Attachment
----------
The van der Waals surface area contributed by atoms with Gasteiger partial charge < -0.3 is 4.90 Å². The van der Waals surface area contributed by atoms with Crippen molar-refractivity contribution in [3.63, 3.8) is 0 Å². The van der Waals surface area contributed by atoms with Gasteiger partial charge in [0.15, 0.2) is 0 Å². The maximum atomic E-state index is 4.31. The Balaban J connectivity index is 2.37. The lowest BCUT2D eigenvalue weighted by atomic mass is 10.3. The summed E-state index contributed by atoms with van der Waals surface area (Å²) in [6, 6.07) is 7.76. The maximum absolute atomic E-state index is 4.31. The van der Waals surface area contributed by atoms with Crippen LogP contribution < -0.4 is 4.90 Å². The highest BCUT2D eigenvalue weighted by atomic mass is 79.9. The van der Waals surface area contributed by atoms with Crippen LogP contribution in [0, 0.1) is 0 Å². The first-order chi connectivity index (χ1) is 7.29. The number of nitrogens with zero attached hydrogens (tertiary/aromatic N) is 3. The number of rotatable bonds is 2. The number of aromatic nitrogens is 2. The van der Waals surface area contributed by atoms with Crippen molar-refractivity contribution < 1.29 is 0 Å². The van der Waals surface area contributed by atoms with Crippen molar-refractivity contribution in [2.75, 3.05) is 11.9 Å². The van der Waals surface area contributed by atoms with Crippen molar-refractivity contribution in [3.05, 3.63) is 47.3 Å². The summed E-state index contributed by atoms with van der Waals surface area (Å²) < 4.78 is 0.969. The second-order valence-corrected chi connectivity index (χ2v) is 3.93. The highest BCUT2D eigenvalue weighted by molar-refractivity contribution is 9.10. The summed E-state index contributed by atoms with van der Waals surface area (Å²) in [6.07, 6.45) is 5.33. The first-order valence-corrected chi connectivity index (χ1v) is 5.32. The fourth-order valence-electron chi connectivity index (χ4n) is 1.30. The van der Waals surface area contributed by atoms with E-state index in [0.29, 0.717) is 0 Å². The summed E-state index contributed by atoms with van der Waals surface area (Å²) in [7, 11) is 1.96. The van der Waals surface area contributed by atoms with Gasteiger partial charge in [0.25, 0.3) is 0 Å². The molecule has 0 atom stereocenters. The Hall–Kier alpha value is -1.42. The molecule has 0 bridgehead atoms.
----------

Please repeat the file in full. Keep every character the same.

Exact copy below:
The van der Waals surface area contributed by atoms with Gasteiger partial charge < -0.3 is 4.90 Å². The van der Waals surface area contributed by atoms with Crippen molar-refractivity contribution in [3.63, 3.8) is 0 Å². The van der Waals surface area contributed by atoms with Gasteiger partial charge in [0.15, 0.2) is 0 Å². The maximum atomic E-state index is 4.31. The Balaban J connectivity index is 2.37. The lowest BCUT2D eigenvalue weighted by atomic mass is 10.3. The summed E-state index contributed by atoms with van der Waals surface area (Å²) in [6, 6.07) is 7.76. The maximum absolute atomic E-state index is 4.31. The van der Waals surface area contributed by atoms with Crippen LogP contribution < -0.4 is 4.90 Å². The highest BCUT2D eigenvalue weighted by atomic mass is 79.9. The van der Waals surface area contributed by atoms with Crippen LogP contribution in [0, 0.1) is 0 Å². The first-order chi connectivity index (χ1) is 7.29. The number of nitrogens with zero attached hydrogens (tertiary/aromatic N) is 3. The number of rotatable bonds is 2. The number of aromatic nitrogens is 2. The van der Waals surface area contributed by atoms with Crippen molar-refractivity contribution < 1.29 is 0 Å². The van der Waals surface area contributed by atoms with Crippen molar-refractivity contribution in [2.75, 3.05) is 11.9 Å². The van der Waals surface area contributed by atoms with Crippen molar-refractivity contribution in [3.05, 3.63) is 47.3 Å². The summed E-state index contributed by atoms with van der Waals surface area (Å²) < 4.78 is 0.969. The second-order valence-corrected chi connectivity index (χ2v) is 3.93. The highest BCUT2D eigenvalue weighted by molar-refractivity contribution is 9.10. The summed E-state index contributed by atoms with van der Waals surface area (Å²) in [6.07, 6.45) is 5.33. The first-order valence-corrected chi connectivity index (χ1v) is 5.32. The fourth-order valence-electron chi connectivity index (χ4n) is 1.30. The van der Waals surface area contributed by atoms with E-state index in [0.29, 0.717) is 0 Å². The summed E-state index contributed by atoms with van der Waals surface area (Å²) in [7, 11) is 1.96. The van der Waals surface area contributed by atoms with Gasteiger partial charge in [0.25, 0.3) is 0 Å². The molecule has 0 atom stereocenters. The Hall–Kier alpha value is -1.42. The molecule has 0 bridgehead atoms.